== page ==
If you followed the step above, you’ll have the software and apps to maintain these documents digitally, but if you are working with paper copies, make sure they’re stored in a secure place and are clearly organized.

4. Track Your Expenses

Expenses like mileage and contributions you make to your business (either in cash or by purchasing supplies with your own money) won’t have physical receipts but must be tracked all the same for both management and tax purposes. Again, leverage software to help streamline this process and reduce the likelihood of errors.

5. Choose Your Accounting Method 

Choosing an accounting basis is an important part of tracking your business expenses, as it dictates the way that income and expenses are recorded on your financial statements. Both your general record keeping and your tax filing will be affected by the method you choose.

Two popular accounting methods are cash and accrual basis. Most businesses choose cash basis accounting since it’s easy to implement and maintain, plus most businesses in the U.S. are cash-basis taxpayers.

However, if you let your customers pay you after the point of sale (meaning your business has accounts receivable), or if you pay your vendors after taking possession of goods or services (meaning your business has accounts payable), you’ll need to use some form of accrual basis accounting. Accrual basis accounting takes a little more effort, but it can provide you with invaluable information about your business.

Feel free to consult a professional (more on this below) when deciding which accounting method is best for your business, but the most important thing is to choose one and implement it across your business.

6. Use a Professional

As you may have gathered from the previous steps, learning how to track business expenses can be a full-time job—and for some people, it is their job. If you feel overwhelmed at the prospect of keeping all your business expenses in order or you simply want some professional guidance to help you through the process, you may want to consider hiring an accountant or bookkeeper.

Accountants and bookkeepers go beyond filing your business’s tax returns. Even if you don’t use their services on a recurring, monthly basis, you may want these professionals in your corner to help you:

  1. Choose your accounting basis
  2. Properly set up your business structure from a tax and a legal standpoint
  3. Set up your bookkeeping software and train you on how to use it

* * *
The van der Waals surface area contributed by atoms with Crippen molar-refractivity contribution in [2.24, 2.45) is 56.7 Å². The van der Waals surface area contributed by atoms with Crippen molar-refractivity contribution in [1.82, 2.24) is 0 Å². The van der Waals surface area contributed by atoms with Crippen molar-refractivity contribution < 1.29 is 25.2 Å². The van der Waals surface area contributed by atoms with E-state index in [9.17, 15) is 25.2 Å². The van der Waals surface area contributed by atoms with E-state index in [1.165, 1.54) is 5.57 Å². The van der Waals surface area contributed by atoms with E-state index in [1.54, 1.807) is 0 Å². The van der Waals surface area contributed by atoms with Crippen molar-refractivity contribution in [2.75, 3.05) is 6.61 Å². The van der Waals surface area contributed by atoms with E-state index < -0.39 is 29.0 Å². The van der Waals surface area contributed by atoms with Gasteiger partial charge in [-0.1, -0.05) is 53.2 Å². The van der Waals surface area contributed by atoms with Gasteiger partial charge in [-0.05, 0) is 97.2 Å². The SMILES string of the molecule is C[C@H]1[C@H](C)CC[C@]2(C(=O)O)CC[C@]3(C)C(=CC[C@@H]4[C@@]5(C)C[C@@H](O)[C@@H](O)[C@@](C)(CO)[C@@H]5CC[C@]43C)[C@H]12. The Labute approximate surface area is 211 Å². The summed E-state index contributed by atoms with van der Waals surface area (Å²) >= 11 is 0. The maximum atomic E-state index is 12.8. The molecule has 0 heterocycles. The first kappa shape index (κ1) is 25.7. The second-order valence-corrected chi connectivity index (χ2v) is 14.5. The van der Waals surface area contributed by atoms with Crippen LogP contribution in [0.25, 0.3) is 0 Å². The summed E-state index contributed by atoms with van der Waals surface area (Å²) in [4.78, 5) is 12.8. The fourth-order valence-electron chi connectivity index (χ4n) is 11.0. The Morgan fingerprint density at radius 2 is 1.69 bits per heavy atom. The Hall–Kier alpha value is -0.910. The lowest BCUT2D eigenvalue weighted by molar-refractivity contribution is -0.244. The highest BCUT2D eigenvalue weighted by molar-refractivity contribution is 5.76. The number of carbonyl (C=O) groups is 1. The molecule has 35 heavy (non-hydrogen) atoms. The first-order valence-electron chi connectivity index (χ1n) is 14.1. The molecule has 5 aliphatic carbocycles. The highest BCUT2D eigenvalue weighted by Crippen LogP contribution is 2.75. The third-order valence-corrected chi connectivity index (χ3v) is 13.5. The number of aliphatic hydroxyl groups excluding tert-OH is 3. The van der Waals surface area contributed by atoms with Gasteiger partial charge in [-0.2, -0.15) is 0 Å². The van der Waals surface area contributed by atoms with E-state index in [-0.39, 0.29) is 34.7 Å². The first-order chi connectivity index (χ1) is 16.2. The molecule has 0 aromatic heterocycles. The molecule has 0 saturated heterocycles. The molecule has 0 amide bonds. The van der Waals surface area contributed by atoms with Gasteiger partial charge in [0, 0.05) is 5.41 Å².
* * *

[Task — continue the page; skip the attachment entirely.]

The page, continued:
4. Set up and oversee your payroll
  5. Manage your cash flow
  6. Provide checks and balances that protect your business from fraud
  7. Determine your estimated quarterly tax payments
  8. Advise you on major business decisions

Look for accounting professionals who aren’t focused solely on the tax aspects of expense tracking and bookkeeping. A good accounting professional will help you maintain your business’s financials in a way that lets you make good management decisions.

The Bottom Line

Keeping track of your business expenses is a necessary part of the bookkeeping process. Tracking these expenses doesn’t have to be burdensome, though. The most important part is to create a system early and stick to it.

Start with a business bank account and credit card, make sure you keep all your receipts, track your expenses, and turn to the professionals—both software and real people—to help you maintain order.

With your business expenses in order, you’ll be able to prepare your financial statements, gauge how your business is doing financially, prepare and file your business taxes (including taking advantage of all possible deductions), and more.

Billie Anne Grigg

Billie Anne Grigg is a contributing writer for Fundera.

Billie Anne has been a bookkeeper since before the turn of the century. She is a QuickBooks Online ProAdvisor, LivePlan Expert Advisor, FreshBooks Certified Beancounter, and a Mastery Level Certified Profit First Professional. She is also a guide for the Profit First Professionals organization. 

Billie Anne started Pocket Protector Bookkeeping in 2012 to provide an excellent virtual bookkeeping and managerial accounting solution for small businesses that cannot yet justify employing a full-time, in-house bookkeeping staff.